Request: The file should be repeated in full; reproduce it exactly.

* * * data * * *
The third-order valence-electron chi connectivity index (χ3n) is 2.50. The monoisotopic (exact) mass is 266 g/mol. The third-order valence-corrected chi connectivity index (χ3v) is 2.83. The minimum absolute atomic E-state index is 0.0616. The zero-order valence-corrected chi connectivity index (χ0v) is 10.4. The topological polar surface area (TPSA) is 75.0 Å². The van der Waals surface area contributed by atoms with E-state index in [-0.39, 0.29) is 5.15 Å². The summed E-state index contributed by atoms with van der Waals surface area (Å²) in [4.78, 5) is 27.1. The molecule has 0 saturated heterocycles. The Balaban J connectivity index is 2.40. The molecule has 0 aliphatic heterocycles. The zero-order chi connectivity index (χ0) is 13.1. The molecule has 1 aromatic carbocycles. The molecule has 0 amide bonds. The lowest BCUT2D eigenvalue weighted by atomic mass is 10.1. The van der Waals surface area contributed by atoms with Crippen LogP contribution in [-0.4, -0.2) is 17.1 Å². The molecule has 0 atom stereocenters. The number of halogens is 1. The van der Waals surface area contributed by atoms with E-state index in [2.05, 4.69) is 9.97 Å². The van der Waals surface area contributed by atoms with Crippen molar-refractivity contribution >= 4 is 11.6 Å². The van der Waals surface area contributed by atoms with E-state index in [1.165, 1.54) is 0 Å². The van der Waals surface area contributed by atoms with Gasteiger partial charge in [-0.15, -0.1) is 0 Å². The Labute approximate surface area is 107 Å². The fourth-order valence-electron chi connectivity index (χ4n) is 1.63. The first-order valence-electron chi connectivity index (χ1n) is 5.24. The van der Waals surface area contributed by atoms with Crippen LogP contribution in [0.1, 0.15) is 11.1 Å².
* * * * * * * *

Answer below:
The third-order valence-electron chi connectivity index (χ3n) is 2.50. The monoisotopic (exact) mass is 266 g/mol. The third-order valence-corrected chi connectivity index (χ3v) is 2.83. The minimum absolute atomic E-state index is 0.0616. The zero-order valence-corrected chi connectivity index (χ0v) is 10.4. The topological polar surface area (TPSA) is 75.0 Å². The van der Waals surface area contributed by atoms with E-state index in [-0.39, 0.29) is 5.15 Å². The summed E-state index contributed by atoms with van der Waals surface area (Å²) in [4.78, 5) is 27.1. The molecule has 0 saturated heterocycles. The Balaban J connectivity index is 2.40. The molecule has 0 aliphatic heterocycles. The zero-order chi connectivity index (χ0) is 13.1. The molecule has 1 aromatic carbocycles. The molecule has 0 amide bonds. The lowest BCUT2D eigenvalue weighted by atomic mass is 10.1. The van der Waals surface area contributed by atoms with Crippen LogP contribution in [-0.4, -0.2) is 17.1 Å². The molecule has 0 atom stereocenters. The number of halogens is 1. The van der Waals surface area contributed by atoms with E-state index in [2.05, 4.69) is 9.97 Å². The van der Waals surface area contributed by atoms with Crippen molar-refractivity contribution >= 4 is 11.6 Å². The van der Waals surface area contributed by atoms with E-state index in [1.165, 1.54) is 0 Å². The van der Waals surface area contributed by atoms with Gasteiger partial charge in [-0.15, -0.1) is 0 Å². The Labute approximate surface area is 107 Å². The fourth-order valence-electron chi connectivity index (χ4n) is 1.63. The first-order valence-electron chi connectivity index (χ1n) is 5.24. The van der Waals surface area contributed by atoms with Crippen LogP contribution in [0.1, 0.15) is 11.1 Å².